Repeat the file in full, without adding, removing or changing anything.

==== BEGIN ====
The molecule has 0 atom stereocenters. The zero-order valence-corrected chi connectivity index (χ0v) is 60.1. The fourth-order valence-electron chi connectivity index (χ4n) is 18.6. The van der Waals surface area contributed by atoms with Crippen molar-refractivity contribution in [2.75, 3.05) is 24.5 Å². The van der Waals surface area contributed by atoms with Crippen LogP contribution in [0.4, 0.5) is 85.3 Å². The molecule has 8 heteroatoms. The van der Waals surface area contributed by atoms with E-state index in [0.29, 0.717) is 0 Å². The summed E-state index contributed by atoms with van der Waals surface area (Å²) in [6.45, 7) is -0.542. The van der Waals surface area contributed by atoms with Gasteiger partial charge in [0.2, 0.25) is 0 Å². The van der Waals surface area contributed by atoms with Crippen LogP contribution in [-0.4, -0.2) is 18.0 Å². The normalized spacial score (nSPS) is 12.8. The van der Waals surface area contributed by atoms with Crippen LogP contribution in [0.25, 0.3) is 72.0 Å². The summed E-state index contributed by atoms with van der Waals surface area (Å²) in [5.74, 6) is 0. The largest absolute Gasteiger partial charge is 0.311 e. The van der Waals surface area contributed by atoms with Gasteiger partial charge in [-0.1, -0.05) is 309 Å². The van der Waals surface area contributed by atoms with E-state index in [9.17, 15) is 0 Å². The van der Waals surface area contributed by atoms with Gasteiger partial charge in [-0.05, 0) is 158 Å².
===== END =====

The molecule has 0 atom stereocenters. The zero-order valence-corrected chi connectivity index (χ0v) is 60.1. The fourth-order valence-electron chi connectivity index (χ4n) is 18.6. The van der Waals surface area contributed by atoms with Crippen molar-refractivity contribution in [2.75, 3.05) is 24.5 Å². The van der Waals surface area contributed by atoms with Crippen LogP contribution in [0.4, 0.5) is 85.3 Å². The molecule has 8 heteroatoms. The van der Waals surface area contributed by atoms with E-state index in [0.29, 0.717) is 0 Å². The summed E-state index contributed by atoms with van der Waals surface area (Å²) in [6.45, 7) is -0.542. The van der Waals surface area contributed by atoms with Gasteiger partial charge in [0.2, 0.25) is 0 Å². The van der Waals surface area contributed by atoms with Crippen LogP contribution in [-0.4, -0.2) is 18.0 Å². The normalized spacial score (nSPS) is 12.8. The van der Waals surface area contributed by atoms with Crippen LogP contribution in [0.25, 0.3) is 72.0 Å². The summed E-state index contributed by atoms with van der Waals surface area (Å²) in [5.74, 6) is 0. The largest absolute Gasteiger partial charge is 0.311 e. The van der Waals surface area contributed by atoms with Gasteiger partial charge in [-0.1, -0.05) is 309 Å². The van der Waals surface area contributed by atoms with E-state index in [9.17, 15) is 0 Å². The van der Waals surface area contributed by atoms with Gasteiger partial charge in [-0.05, 0) is 158 Å².